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Keywords:

  • cat;
  • chronic corneal ulcer;
  • feline herpesvirus;
  • keratectomy;
  • keratitis

Abstract

Objective

To review the outcome of a case series in which superficial keratectomy was used as a treatment for chronic corneal ulceration.

Study design

Retrospective study

Animals studied

Thirty-six cats (41 eyes) with ulcerative keratitis.

Results

Forty-one superficial lamellar keratectomies were performed. Thirty-two and a half percent (32.5%) of the ulcers were resolved within 2 weeks and 85% within 4 weeks after surgery. Nonhealing surgical cases after 4 weeks (13% of the eyes) resolved with prolonged postoperative medical treatment. The mean time to healing was 22.1 days (range 7–74 days). At the end of the follow-up period (mean 8.9 months, range 1–36 months), 82.5% of eyes had regained very good to excellent corneal transparency. Nine cases relapsed (21.9% of the eyes) after surgery. Of those cases, the cornea of eight cats healed after undergoing medical treatment, and one underwent a second limited superficial lamellar keratectomy.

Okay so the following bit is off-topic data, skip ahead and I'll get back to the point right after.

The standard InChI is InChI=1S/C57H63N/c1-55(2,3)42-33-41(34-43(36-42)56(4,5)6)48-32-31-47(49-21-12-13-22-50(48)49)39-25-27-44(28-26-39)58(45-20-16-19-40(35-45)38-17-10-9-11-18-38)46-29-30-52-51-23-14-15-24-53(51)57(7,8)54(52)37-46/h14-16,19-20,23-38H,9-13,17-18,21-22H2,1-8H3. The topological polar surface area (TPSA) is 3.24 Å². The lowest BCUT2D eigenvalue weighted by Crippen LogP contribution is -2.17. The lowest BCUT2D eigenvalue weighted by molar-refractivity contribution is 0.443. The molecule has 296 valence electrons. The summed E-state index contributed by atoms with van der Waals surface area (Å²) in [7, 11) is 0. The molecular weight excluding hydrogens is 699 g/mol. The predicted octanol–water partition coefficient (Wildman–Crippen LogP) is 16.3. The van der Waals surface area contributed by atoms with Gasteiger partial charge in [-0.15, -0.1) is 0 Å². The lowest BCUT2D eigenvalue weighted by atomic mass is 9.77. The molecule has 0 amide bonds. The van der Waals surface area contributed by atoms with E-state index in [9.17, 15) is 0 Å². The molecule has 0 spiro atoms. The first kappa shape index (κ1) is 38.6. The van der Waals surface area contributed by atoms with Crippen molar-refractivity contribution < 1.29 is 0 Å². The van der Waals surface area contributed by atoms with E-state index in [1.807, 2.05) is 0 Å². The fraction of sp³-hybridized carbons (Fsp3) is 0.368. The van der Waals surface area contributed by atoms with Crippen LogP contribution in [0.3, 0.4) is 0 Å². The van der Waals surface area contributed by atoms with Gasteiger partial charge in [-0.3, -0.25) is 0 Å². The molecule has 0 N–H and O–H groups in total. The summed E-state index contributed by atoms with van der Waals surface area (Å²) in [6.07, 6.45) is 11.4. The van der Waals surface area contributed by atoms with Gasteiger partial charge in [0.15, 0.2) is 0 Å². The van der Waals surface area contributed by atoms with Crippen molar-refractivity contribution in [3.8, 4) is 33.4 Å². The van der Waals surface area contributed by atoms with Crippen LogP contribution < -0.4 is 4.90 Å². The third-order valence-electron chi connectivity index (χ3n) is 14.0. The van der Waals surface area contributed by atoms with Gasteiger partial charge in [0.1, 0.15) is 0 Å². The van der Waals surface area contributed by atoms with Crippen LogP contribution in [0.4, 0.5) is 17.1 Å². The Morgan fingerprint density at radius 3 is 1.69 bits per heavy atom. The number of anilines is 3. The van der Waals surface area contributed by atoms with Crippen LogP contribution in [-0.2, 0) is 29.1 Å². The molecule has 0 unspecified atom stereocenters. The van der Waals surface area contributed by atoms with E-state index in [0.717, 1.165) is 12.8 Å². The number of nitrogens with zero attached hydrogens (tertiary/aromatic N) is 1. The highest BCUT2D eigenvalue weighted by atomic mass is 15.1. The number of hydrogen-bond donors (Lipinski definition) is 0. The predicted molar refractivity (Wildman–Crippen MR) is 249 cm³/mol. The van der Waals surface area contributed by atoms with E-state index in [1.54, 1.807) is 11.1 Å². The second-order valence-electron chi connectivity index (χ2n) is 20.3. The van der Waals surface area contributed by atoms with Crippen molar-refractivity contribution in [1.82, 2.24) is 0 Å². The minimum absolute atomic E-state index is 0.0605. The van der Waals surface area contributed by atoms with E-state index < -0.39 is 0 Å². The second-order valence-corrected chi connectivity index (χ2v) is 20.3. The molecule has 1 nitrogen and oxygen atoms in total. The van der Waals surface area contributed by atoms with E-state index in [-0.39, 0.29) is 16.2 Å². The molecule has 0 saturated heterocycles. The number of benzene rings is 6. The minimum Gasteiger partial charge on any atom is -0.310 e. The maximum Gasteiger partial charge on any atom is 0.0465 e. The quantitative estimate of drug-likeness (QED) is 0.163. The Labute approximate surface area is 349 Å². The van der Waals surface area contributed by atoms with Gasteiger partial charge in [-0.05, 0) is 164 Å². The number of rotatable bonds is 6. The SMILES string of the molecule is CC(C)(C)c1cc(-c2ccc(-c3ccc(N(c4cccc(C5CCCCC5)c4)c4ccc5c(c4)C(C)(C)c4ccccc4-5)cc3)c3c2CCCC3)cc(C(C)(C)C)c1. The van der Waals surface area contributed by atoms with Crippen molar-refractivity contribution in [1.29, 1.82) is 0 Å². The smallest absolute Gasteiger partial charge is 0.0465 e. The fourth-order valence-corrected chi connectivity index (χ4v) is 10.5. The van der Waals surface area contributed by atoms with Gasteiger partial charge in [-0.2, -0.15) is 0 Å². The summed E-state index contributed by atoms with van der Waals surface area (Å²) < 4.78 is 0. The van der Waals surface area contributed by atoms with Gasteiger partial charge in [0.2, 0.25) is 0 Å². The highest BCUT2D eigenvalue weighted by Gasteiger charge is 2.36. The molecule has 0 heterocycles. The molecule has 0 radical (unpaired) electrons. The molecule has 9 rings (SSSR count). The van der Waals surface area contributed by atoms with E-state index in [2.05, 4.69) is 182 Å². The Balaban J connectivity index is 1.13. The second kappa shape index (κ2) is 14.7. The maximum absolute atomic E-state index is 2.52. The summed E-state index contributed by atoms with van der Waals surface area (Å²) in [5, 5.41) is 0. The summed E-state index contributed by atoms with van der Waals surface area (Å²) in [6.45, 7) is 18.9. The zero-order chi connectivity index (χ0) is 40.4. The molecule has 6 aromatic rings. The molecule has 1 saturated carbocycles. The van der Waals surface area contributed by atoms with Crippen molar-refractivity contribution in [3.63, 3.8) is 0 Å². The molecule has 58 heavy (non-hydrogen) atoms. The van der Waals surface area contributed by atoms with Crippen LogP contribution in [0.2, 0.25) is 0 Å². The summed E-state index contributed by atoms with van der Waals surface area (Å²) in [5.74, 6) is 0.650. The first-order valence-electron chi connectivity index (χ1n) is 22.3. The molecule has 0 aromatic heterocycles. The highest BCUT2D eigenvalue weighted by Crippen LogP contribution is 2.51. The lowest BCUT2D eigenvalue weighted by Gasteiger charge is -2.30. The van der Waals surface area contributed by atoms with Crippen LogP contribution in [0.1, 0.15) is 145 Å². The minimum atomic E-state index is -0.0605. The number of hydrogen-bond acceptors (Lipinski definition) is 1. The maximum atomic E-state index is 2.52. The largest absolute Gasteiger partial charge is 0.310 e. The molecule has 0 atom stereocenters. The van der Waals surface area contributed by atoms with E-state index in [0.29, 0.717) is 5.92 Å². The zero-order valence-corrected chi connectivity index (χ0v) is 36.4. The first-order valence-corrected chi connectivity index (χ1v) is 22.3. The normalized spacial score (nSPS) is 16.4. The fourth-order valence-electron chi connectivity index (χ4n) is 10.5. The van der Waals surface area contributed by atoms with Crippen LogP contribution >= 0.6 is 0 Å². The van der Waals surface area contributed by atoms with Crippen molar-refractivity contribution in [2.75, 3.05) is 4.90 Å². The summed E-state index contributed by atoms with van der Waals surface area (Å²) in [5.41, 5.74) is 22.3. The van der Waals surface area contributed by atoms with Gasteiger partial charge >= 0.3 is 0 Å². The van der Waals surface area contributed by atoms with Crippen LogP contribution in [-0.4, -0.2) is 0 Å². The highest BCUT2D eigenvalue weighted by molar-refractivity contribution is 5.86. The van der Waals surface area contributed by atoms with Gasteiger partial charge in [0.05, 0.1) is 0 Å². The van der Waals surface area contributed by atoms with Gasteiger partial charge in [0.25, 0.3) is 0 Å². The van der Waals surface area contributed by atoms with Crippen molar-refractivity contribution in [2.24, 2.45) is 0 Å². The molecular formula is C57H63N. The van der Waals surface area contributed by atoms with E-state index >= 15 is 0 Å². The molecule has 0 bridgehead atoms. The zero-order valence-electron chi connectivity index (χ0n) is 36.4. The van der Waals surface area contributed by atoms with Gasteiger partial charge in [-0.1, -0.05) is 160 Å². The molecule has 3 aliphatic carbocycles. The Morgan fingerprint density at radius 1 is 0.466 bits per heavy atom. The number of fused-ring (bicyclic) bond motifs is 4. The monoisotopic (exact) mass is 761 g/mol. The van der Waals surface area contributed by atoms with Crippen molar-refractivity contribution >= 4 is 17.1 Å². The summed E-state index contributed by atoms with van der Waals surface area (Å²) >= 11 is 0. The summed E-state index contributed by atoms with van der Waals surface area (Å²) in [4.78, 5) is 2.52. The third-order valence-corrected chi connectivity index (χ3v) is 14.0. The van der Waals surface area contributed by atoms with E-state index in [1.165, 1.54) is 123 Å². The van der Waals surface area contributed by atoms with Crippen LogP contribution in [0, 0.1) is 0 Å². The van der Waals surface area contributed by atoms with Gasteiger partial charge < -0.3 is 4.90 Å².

Conclusion

Superficial keratectomy in cats is an effective treatment to resolve chronic ulcerative keratitis refractory to medical treatment.